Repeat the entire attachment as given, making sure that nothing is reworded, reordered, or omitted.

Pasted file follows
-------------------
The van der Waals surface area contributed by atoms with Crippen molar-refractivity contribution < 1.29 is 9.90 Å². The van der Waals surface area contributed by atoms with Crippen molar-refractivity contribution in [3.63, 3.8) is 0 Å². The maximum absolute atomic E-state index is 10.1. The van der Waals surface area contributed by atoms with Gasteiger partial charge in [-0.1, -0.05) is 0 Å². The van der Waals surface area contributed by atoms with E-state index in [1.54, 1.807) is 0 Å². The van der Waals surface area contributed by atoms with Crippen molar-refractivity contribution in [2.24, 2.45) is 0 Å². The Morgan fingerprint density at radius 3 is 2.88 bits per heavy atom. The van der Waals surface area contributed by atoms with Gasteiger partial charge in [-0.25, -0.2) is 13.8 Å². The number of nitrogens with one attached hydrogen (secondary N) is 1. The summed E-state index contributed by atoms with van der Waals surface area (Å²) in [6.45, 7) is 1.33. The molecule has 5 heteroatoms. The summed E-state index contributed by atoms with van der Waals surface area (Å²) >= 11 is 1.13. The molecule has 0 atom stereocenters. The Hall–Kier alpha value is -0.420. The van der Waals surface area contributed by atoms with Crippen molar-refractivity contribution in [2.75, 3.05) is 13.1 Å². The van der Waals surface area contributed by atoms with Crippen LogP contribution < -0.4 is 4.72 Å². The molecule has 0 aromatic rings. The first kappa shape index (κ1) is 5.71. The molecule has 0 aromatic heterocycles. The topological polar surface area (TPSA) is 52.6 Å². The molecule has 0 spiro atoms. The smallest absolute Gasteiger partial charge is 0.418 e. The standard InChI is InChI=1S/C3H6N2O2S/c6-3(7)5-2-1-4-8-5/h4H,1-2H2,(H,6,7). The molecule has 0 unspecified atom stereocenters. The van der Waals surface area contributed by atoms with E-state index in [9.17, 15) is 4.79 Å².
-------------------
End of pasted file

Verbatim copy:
The van der Waals surface area contributed by atoms with Crippen molar-refractivity contribution < 1.29 is 9.90 Å². The van der Waals surface area contributed by atoms with Crippen molar-refractivity contribution in [3.63, 3.8) is 0 Å². The maximum absolute atomic E-state index is 10.1. The van der Waals surface area contributed by atoms with Gasteiger partial charge in [-0.1, -0.05) is 0 Å². The van der Waals surface area contributed by atoms with E-state index in [1.54, 1.807) is 0 Å². The van der Waals surface area contributed by atoms with Crippen molar-refractivity contribution in [2.24, 2.45) is 0 Å². The Morgan fingerprint density at radius 3 is 2.88 bits per heavy atom. The van der Waals surface area contributed by atoms with Gasteiger partial charge in [-0.25, -0.2) is 13.8 Å². The number of nitrogens with one attached hydrogen (secondary N) is 1. The summed E-state index contributed by atoms with van der Waals surface area (Å²) in [6.45, 7) is 1.33. The molecule has 5 heteroatoms. The summed E-state index contributed by atoms with van der Waals surface area (Å²) >= 11 is 1.13. The molecule has 0 atom stereocenters. The Hall–Kier alpha value is -0.420. The van der Waals surface area contributed by atoms with Crippen molar-refractivity contribution in [2.75, 3.05) is 13.1 Å². The van der Waals surface area contributed by atoms with Crippen LogP contribution < -0.4 is 4.72 Å². The molecule has 0 aromatic rings. The first kappa shape index (κ1) is 5.71. The molecule has 0 aromatic heterocycles. The topological polar surface area (TPSA) is 52.6 Å². The molecule has 0 spiro atoms. The smallest absolute Gasteiger partial charge is 0.418 e. The standard InChI is InChI=1S/C3H6N2O2S/c6-3(7)5-2-1-4-8-5/h4H,1-2H2,(H,6,7). The molecule has 0 unspecified atom stereocenters. The van der Waals surface area contributed by atoms with E-state index in [9.17, 15) is 4.79 Å².